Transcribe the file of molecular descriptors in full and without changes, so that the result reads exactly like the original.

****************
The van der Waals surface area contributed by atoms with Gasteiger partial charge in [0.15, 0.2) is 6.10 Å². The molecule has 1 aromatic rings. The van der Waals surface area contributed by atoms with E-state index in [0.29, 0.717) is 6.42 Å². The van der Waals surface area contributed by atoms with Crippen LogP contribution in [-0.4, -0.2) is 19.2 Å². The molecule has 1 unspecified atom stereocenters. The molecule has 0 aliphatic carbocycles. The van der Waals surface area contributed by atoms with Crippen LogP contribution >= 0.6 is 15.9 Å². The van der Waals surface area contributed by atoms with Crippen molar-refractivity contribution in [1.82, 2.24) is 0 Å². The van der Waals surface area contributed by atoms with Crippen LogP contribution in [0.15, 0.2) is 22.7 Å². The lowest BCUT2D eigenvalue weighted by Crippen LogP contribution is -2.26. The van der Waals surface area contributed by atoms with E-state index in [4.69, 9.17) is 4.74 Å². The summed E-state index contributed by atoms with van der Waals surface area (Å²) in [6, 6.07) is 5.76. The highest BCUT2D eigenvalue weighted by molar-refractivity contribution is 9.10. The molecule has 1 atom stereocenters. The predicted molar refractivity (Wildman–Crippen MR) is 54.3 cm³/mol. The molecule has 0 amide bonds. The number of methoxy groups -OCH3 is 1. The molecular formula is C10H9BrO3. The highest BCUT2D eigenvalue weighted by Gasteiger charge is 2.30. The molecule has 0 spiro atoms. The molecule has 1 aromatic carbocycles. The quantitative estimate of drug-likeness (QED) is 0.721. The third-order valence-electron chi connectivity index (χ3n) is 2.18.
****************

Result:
The van der Waals surface area contributed by atoms with Gasteiger partial charge in [0.15, 0.2) is 6.10 Å². The molecule has 1 aromatic rings. The van der Waals surface area contributed by atoms with E-state index in [0.29, 0.717) is 6.42 Å². The van der Waals surface area contributed by atoms with Crippen LogP contribution in [-0.4, -0.2) is 19.2 Å². The molecule has 1 unspecified atom stereocenters. The molecule has 0 aliphatic carbocycles. The van der Waals surface area contributed by atoms with Crippen LogP contribution >= 0.6 is 15.9 Å². The van der Waals surface area contributed by atoms with Crippen molar-refractivity contribution in [1.82, 2.24) is 0 Å². The van der Waals surface area contributed by atoms with Crippen LogP contribution in [0.15, 0.2) is 22.7 Å². The lowest BCUT2D eigenvalue weighted by Crippen LogP contribution is -2.26. The van der Waals surface area contributed by atoms with E-state index in [4.69, 9.17) is 4.74 Å². The summed E-state index contributed by atoms with van der Waals surface area (Å²) in [6, 6.07) is 5.76. The highest BCUT2D eigenvalue weighted by molar-refractivity contribution is 9.10. The molecule has 1 atom stereocenters. The predicted molar refractivity (Wildman–Crippen MR) is 54.3 cm³/mol. The molecule has 0 amide bonds. The number of methoxy groups -OCH3 is 1. The molecular formula is C10H9BrO3. The highest BCUT2D eigenvalue weighted by Gasteiger charge is 2.30. The molecule has 0 spiro atoms. The molecule has 1 aromatic carbocycles. The quantitative estimate of drug-likeness (QED) is 0.721. The third-order valence-electron chi connectivity index (χ3n) is 2.18.